Of course, then that realization can start a rabbit hole of other ideas for change, all with their own competing commitments.  In the above example, why not just go to bed earlier?  If I need to get eight hours of rest, then I should go to sleep by 9:30 p.m. in order to wake up at 5:30 a.m.  Except that a couple of nights a week I don’t get home from teaching until 10:00 p.m.  Then I’m hungry and eat something, and I don’t want to go to sleep right after eating.  I also need some time to decompress from work.  I’ve got a cascade of other competing commitments that prevent me from going to bed at 9:30 p.m.—my commitment to sharing yoga with others, to taking care of my financial wellbeing through my work, to nourishing my body, and to allowing my brain to calm down before sleep.  Then I get into a groove of going to be at midnight even when I don’t work late.  So, the real change that needs to happen is to my evening schedule or to my idea that I need to get up at 5:30 a.m. just because people I admire do.  For now, I’ve consciously chosen the latter, as it better supports my health in my current situation, which helps me live my purpose.  The more you understand the forces that oppose the change you want to make, the more likely you will be to transcend those forces in a way that best serves your purpose.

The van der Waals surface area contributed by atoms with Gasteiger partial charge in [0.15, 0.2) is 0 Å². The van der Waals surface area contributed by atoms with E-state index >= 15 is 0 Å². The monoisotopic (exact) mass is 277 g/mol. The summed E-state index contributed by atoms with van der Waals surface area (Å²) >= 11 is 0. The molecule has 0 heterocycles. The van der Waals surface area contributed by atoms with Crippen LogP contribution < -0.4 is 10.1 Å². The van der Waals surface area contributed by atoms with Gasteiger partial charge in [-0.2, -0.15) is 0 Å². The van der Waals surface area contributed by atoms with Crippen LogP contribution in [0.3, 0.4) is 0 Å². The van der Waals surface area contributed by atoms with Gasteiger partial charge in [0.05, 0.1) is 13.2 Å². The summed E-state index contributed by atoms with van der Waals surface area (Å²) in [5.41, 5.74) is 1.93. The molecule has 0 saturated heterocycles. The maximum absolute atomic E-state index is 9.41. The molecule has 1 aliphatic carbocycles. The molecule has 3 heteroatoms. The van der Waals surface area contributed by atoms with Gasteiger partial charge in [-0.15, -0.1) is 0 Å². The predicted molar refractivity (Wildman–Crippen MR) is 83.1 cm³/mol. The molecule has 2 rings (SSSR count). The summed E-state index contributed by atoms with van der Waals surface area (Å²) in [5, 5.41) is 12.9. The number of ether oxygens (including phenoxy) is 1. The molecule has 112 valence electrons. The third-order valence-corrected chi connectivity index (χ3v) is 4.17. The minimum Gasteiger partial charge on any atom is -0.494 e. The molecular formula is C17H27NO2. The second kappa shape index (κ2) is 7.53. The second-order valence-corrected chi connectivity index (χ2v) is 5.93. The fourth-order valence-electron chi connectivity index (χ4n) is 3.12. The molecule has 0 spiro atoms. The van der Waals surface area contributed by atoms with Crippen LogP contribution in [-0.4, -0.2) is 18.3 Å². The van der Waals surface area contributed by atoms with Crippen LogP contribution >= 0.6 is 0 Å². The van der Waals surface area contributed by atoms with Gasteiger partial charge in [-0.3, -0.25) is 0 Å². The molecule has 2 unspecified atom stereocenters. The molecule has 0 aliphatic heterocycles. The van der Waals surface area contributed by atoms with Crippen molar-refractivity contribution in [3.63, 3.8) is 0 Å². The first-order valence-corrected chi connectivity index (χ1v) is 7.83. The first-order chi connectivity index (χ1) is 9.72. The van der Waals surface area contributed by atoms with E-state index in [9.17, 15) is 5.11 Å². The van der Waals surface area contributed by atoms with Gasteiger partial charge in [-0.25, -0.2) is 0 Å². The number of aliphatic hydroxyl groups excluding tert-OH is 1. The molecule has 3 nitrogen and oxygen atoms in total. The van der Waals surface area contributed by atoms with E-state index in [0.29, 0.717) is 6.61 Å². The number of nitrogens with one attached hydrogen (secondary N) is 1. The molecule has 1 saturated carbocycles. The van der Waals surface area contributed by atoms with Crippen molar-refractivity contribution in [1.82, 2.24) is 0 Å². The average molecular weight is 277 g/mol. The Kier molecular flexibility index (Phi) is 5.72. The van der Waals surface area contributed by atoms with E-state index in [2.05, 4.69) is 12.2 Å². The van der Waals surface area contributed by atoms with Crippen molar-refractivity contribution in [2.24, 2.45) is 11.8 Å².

The more you understand the forces that oppose the change you want to make, the more likely you will be to transcend those forces in a way that best serves your

Being vs. Doing